In both cases, in order to use storage, it needs to be mounted, which means that the system not only needs to be aware that the storage hardware's available, but it needs to read information about the device, and understand how to make the data available on it accessible to a system or user. The system needs to be able to read and understand the filesystem of the mounted device, in order to make the volume available to use it on the system. And when the system is done using storage, it can unmount the device, or logically disconnect the filesystem, so it's no longer available, and is in a safe state to disconnect our power down.
When a device is mounted, its filesystem becomes available somewhere in the host system's filesystem. So, to tell a system to mount a volume, we need to know where it's accessible, and where to show it. We need to specify where the system should make the filesystem, or volume on the partition table available, in its own filesystem. Very often, the primary filesystem for the system is mounted at /, or /root, so the operating system knows where to find the parts that it needs in order to run. A separate boot partition is mounted at /boot, and other disks that might be used on the system are commonly mounted in subfolders under /mnt, but that's just a convention, not a rule.
You can mount disks anywhere, and some disk droves mount removable media like optical disks and disk images in the media directory instead. This flexibility lets us mount devices accessible to the whole system, or just to specific users, depending on where they are and what the permissions on those paths look like. That's a lot of terms, but knowing them before we start working with the mechanics of the filesystem, partitions, and disks, will be helpful.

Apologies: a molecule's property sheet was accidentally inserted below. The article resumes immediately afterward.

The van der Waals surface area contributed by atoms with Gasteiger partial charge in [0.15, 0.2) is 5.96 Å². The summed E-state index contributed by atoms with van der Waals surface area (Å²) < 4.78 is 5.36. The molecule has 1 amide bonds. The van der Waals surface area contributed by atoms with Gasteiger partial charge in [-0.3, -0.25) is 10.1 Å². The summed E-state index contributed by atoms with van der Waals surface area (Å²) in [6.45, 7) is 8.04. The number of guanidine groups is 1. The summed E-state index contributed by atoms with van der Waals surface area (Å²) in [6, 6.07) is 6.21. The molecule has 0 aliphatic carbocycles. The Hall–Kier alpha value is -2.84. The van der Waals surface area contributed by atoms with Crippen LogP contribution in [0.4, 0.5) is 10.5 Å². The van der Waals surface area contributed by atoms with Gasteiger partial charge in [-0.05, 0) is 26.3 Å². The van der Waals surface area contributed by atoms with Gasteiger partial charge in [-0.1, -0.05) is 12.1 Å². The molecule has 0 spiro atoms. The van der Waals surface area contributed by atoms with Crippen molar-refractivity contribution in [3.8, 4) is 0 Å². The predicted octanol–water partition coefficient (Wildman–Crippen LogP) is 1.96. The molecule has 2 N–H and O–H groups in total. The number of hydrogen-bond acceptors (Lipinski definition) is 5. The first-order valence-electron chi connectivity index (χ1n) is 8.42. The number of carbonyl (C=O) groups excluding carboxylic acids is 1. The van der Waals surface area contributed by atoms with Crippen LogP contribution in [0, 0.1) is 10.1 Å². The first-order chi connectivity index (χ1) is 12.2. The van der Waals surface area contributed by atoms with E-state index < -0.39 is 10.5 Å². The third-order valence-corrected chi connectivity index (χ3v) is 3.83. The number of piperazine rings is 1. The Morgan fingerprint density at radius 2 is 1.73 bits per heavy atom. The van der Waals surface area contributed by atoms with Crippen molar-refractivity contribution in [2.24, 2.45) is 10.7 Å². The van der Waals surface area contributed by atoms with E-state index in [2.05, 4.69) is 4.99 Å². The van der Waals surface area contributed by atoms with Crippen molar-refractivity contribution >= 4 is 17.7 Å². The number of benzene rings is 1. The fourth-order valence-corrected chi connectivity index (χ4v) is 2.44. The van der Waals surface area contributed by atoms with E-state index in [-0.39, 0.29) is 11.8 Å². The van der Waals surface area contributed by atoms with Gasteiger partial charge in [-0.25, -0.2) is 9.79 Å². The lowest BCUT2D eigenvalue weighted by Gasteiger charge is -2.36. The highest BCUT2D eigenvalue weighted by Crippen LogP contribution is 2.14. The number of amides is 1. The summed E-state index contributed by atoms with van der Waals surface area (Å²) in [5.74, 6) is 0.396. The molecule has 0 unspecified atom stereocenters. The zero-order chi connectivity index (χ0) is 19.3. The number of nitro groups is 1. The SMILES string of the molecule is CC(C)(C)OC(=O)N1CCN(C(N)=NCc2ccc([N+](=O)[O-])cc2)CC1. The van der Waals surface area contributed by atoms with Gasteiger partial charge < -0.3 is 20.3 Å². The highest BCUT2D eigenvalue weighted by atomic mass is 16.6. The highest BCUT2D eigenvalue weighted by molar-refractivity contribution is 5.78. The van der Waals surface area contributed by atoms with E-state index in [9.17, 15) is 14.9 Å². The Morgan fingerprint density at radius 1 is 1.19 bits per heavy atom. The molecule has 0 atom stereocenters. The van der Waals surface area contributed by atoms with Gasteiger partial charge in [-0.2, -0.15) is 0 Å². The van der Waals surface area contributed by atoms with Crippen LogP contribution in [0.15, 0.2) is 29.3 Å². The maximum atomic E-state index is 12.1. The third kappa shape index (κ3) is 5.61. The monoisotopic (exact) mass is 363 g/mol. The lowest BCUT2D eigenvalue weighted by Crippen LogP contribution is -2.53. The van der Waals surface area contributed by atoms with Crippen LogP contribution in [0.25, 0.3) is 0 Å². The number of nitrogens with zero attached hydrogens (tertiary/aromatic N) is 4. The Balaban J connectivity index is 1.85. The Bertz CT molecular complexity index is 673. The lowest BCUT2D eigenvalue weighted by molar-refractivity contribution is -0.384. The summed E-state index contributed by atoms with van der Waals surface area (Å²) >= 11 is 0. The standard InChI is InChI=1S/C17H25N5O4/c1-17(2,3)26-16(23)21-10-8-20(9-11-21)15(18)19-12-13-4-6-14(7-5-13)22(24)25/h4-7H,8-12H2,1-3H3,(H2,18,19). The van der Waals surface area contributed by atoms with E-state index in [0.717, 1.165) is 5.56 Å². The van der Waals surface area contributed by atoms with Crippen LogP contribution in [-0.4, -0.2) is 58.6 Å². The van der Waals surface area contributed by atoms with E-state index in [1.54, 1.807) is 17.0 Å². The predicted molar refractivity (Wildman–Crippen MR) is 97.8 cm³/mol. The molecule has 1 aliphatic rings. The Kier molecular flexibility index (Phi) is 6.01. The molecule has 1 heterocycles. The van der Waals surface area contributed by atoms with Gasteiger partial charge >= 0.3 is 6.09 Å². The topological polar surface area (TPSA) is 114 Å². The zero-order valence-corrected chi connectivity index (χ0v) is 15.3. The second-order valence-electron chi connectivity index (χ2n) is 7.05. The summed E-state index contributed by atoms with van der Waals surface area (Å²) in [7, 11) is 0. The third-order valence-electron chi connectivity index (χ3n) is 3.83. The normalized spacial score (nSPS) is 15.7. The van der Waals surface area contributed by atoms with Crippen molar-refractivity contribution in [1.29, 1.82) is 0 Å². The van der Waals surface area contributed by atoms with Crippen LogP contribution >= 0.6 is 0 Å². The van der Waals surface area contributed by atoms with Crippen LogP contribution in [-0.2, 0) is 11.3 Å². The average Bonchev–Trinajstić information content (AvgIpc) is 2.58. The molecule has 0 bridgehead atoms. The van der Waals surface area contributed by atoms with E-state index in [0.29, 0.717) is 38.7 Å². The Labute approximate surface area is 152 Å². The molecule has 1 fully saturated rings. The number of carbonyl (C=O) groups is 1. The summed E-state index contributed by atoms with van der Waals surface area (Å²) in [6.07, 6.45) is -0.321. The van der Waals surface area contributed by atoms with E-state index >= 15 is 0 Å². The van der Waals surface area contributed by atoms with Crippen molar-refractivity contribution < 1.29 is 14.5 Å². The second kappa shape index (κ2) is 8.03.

Join instructor Scott Simpson, as he shows how to manage and optimize file storage on Ubuntu Linux. First, learn how to create, modify, and mount partitions and filesystems, and manage swap space. Scott then combines these basics into more sophisticated solutions using volume management, and shows how to secure Linux storage and configure disk quotas and backup policies.
- Creating and modifying partitions
- Creating, modifying, and mounting filesystems
- Mounting encrypted partitions
- Creating redundant storage with RAID
- Working with physical volumes, volume groups, and logical volumes
- Securing filesystems with ACLs
- Backing up data